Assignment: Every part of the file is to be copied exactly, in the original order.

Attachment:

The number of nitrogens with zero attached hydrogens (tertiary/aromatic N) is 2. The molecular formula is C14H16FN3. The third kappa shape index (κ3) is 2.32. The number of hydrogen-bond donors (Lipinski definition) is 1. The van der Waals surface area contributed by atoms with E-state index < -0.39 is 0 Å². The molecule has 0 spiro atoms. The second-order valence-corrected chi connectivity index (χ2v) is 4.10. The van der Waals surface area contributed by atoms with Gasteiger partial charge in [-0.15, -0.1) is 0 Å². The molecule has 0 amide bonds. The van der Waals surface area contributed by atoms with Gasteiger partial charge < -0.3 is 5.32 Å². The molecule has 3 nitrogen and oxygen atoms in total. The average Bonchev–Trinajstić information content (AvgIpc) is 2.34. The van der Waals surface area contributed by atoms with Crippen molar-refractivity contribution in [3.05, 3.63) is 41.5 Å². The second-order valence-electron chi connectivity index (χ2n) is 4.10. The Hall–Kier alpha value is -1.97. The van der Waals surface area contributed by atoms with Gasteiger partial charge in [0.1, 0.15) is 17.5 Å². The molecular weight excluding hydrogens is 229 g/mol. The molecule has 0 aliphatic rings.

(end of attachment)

The number of nitrogens with zero attached hydrogens (tertiary/aromatic N) is 2. The molecular formula is C14H16FN3. The third kappa shape index (κ3) is 2.32. The number of hydrogen-bond donors (Lipinski definition) is 1. The van der Waals surface area contributed by atoms with E-state index < -0.39 is 0 Å². The molecule has 0 spiro atoms. The second-order valence-corrected chi connectivity index (χ2v) is 4.10. The van der Waals surface area contributed by atoms with Gasteiger partial charge in [-0.15, -0.1) is 0 Å². The molecule has 0 amide bonds. The van der Waals surface area contributed by atoms with Gasteiger partial charge < -0.3 is 5.32 Å². The molecule has 3 nitrogen and oxygen atoms in total. The average Bonchev–Trinajstić information content (AvgIpc) is 2.34. The van der Waals surface area contributed by atoms with Crippen molar-refractivity contribution in [3.05, 3.63) is 41.5 Å². The second-order valence-electron chi connectivity index (χ2n) is 4.10. The Hall–Kier alpha value is -1.97. The van der Waals surface area contributed by atoms with Gasteiger partial charge in [0.1, 0.15) is 17.5 Å². The molecular weight excluding hydrogens is 229 g/mol. The molecule has 0 aliphatic rings.